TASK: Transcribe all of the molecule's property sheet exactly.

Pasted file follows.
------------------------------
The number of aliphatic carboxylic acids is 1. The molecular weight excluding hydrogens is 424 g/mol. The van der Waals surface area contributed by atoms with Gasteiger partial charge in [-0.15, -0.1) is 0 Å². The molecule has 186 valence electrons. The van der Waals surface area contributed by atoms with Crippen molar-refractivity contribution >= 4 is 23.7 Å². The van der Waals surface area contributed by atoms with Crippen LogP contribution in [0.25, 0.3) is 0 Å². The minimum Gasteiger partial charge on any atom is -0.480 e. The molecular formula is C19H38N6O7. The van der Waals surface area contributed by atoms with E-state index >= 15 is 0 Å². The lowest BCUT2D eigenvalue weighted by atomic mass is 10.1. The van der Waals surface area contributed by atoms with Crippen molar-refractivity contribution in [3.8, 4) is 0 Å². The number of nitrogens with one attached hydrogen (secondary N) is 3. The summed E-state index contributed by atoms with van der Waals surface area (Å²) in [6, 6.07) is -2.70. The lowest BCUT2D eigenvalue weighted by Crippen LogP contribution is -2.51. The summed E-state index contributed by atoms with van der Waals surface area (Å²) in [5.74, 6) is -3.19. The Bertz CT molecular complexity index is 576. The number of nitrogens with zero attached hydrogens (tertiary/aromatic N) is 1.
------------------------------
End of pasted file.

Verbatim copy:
The number of aliphatic carboxylic acids is 1. The molecular weight excluding hydrogens is 424 g/mol. The van der Waals surface area contributed by atoms with Gasteiger partial charge in [-0.15, -0.1) is 0 Å². The molecule has 186 valence electrons. The van der Waals surface area contributed by atoms with Crippen molar-refractivity contribution >= 4 is 23.7 Å². The van der Waals surface area contributed by atoms with Crippen LogP contribution in [0.25, 0.3) is 0 Å². The minimum Gasteiger partial charge on any atom is -0.480 e. The molecular formula is C19H38N6O7. The van der Waals surface area contributed by atoms with E-state index >= 15 is 0 Å². The lowest BCUT2D eigenvalue weighted by atomic mass is 10.1. The van der Waals surface area contributed by atoms with Crippen molar-refractivity contribution in [3.8, 4) is 0 Å². The number of nitrogens with one attached hydrogen (secondary N) is 3. The summed E-state index contributed by atoms with van der Waals surface area (Å²) in [6, 6.07) is -2.70. The lowest BCUT2D eigenvalue weighted by Crippen LogP contribution is -2.51. The summed E-state index contributed by atoms with van der Waals surface area (Å²) in [5.74, 6) is -3.19. The Bertz CT molecular complexity index is 576. The number of nitrogens with zero attached hydrogens (tertiary/aromatic N) is 1.